Movie lovers want to reopen the Colonial Theatre as a nonprofit, aspiring to mirror the success of theaters in Dover-Foxcroft and Rockland.
In this April 14, 2020, file photo, people walk past the Colonial Theatre in downtown Belfast. Credit: Natalie Williams / BDN

Movie-loving Belfast residents have formed a coalition to reopen the Colonial Theatre as a not-for-profit community entertainment center following the models of other successful nonprofit theaters in Maine.

The Colonial Theatre closed in September after operating for more than 100 years when owners Mike Hurley and Therese Bagnardi retired. The theater has been for sale since 2015, but no buyers have come forward. Now, the newly formed group Save Our Colonial Theatre wants to step in.

The group’s 12-member steering committee envisions the theater’s role downtown as an entertainment and education hub with programming that addresses specific community interests and desires. It will play new and classic movies while also hosting other events and gatherings too, according to a press release.

Eric Buch, head of the group’s steering committee, hopes to make the theater a gathering place for community members by hosting presentations, collaborating with local cultural institutions and potentially converting some of the space into a stage for live music and theater productions.

“I’m always looking for opportunities to partner with other organizations where it makes sense,” Buch said.

The group aims to mirror the success of theaters like the Strand in Rockland and the Center Theatre in Dover-Foxcroft, both of which have operated as nonprofits for years. Buch said since the group’s first meeting in late March they’ve met with a dozen theaters on the midcoast.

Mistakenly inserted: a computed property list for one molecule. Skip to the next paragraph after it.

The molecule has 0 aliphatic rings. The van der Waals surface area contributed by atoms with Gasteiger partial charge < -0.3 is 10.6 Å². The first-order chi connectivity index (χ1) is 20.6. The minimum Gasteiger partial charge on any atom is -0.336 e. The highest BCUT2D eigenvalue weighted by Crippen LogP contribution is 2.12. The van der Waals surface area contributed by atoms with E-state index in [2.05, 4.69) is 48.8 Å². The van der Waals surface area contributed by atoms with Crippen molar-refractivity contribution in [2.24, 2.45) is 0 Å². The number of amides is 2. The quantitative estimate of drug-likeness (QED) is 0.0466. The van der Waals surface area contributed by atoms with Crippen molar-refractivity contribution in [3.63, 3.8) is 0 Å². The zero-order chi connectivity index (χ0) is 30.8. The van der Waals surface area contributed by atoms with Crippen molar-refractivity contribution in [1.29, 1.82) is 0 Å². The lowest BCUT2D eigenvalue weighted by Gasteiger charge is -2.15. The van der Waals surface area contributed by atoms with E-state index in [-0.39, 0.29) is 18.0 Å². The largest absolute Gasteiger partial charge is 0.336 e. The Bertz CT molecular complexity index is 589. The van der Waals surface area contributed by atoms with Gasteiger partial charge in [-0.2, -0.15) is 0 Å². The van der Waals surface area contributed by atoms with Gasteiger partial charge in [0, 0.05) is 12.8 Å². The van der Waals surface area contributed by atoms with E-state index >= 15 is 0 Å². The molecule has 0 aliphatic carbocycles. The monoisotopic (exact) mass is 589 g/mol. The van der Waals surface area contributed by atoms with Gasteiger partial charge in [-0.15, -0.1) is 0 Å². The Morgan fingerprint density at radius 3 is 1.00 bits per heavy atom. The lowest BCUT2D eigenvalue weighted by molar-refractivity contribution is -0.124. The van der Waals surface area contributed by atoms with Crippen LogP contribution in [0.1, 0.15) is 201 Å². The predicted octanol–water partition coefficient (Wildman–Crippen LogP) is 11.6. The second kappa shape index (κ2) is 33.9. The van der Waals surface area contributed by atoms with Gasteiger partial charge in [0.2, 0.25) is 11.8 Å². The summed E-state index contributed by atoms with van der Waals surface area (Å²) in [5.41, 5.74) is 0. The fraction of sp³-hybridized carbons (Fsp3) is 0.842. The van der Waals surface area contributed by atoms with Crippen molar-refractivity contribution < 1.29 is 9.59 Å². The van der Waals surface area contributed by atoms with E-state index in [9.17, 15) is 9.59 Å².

“These visits strengthened our impression of how possible this is, how strongly the communities they’re located in have responded to their growing diversity of programs, and gave us some ideas we just hadn’t thought about yet,” Buch said.

The Belfast group publicly launched Saturday with a limited-seating screening at the Colonial Theatre of “Citizen Coolidge,” a documentary by filmmaker Anne Continelli about community efforts that saved the Coolidge Corner Theatre in Brookline, Massachusetts.

The showing was followed by a Q&A with the Massachusetts theater’s past and current board members about the theater’s preservation and an announcement from the filmmaker about her latest project, which features Belfast and the Colonial Theatre.

The Belfast group also has entered into a sponsorship agreement with the Center Theatre to accept donations for the project on the Colonial Theatre’s behalf, allowing fundraising efforts to begin while the group prepares to apply for nonprofit status.

The price-tag for buying the building and renovating it could cost up to $1.5 million, Buch said, and getting local people interested and involved will help them meet early goals. To that end, Save Our Colonial Theatre will likely hold additional community events in the summer and early fall, Buch said.

“We need to find avenues whereby the wider community can continue to learn about what’s happening on our front,” Buch said. “But also have an opportunity to share their thoughts about what they’d like to see the Colonial host or do in the future.”

Braeden Waddell is a reporter covering Belfast and Waldo County. He grew up in Waldoboro and joined the Bangor Daily News in 2023 after working as an associate producer for National Public Radio. He graduated...